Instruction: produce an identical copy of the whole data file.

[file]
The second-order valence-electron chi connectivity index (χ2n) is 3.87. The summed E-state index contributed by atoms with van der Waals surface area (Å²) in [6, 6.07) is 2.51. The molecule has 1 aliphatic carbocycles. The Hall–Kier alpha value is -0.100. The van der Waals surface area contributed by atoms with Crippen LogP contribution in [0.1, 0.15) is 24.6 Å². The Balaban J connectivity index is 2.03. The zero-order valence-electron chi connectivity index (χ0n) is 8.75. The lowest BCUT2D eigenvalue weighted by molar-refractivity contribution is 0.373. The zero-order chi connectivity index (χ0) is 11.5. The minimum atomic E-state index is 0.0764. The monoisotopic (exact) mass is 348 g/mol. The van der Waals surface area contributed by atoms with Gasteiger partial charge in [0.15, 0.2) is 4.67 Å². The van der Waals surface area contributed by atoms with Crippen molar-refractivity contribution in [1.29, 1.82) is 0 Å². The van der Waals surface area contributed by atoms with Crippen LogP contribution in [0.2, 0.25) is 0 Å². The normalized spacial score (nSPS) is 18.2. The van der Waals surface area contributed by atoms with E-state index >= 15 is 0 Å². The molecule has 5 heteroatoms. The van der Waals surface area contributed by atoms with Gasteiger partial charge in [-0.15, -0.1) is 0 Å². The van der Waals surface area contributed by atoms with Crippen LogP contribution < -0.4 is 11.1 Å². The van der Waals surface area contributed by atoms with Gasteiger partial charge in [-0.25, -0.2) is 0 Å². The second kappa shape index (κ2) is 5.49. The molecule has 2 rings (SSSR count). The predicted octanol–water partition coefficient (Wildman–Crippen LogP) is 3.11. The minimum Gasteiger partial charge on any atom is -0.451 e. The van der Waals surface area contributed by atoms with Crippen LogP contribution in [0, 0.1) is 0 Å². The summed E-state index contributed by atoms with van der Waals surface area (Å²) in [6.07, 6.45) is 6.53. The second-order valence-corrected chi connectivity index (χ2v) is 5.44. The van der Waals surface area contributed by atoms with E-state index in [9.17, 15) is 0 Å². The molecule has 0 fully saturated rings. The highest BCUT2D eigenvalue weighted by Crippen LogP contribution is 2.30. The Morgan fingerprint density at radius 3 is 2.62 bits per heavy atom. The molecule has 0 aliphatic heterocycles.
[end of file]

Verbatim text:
The second-order valence-electron chi connectivity index (χ2n) is 3.87. The summed E-state index contributed by atoms with van der Waals surface area (Å²) in [6, 6.07) is 2.51. The molecule has 1 aliphatic carbocycles. The Hall–Kier alpha value is -0.100. The van der Waals surface area contributed by atoms with Crippen LogP contribution in [0.1, 0.15) is 24.6 Å². The Balaban J connectivity index is 2.03. The zero-order valence-electron chi connectivity index (χ0n) is 8.75. The lowest BCUT2D eigenvalue weighted by molar-refractivity contribution is 0.373. The zero-order chi connectivity index (χ0) is 11.5. The minimum atomic E-state index is 0.0764. The monoisotopic (exact) mass is 348 g/mol. The van der Waals surface area contributed by atoms with Gasteiger partial charge in [0.15, 0.2) is 4.67 Å². The van der Waals surface area contributed by atoms with Crippen molar-refractivity contribution in [1.29, 1.82) is 0 Å². The van der Waals surface area contributed by atoms with Crippen LogP contribution in [0.2, 0.25) is 0 Å². The normalized spacial score (nSPS) is 18.2. The van der Waals surface area contributed by atoms with E-state index >= 15 is 0 Å². The molecule has 5 heteroatoms. The van der Waals surface area contributed by atoms with Gasteiger partial charge in [-0.15, -0.1) is 0 Å². The van der Waals surface area contributed by atoms with Crippen LogP contribution < -0.4 is 11.1 Å². The van der Waals surface area contributed by atoms with Gasteiger partial charge in [-0.25, -0.2) is 0 Å². The second kappa shape index (κ2) is 5.49. The molecule has 2 rings (SSSR count). The predicted octanol–water partition coefficient (Wildman–Crippen LogP) is 3.11. The minimum Gasteiger partial charge on any atom is -0.451 e. The van der Waals surface area contributed by atoms with Crippen LogP contribution in [0, 0.1) is 0 Å². The summed E-state index contributed by atoms with van der Waals surface area (Å²) in [6.07, 6.45) is 6.53. The second-order valence-corrected chi connectivity index (χ2v) is 5.44. The van der Waals surface area contributed by atoms with E-state index in [9.17, 15) is 0 Å². The molecule has 0 fully saturated rings. The highest BCUT2D eigenvalue weighted by Crippen LogP contribution is 2.30. The Morgan fingerprint density at radius 3 is 2.62 bits per heavy atom. The molecule has 0 aliphatic heterocycles.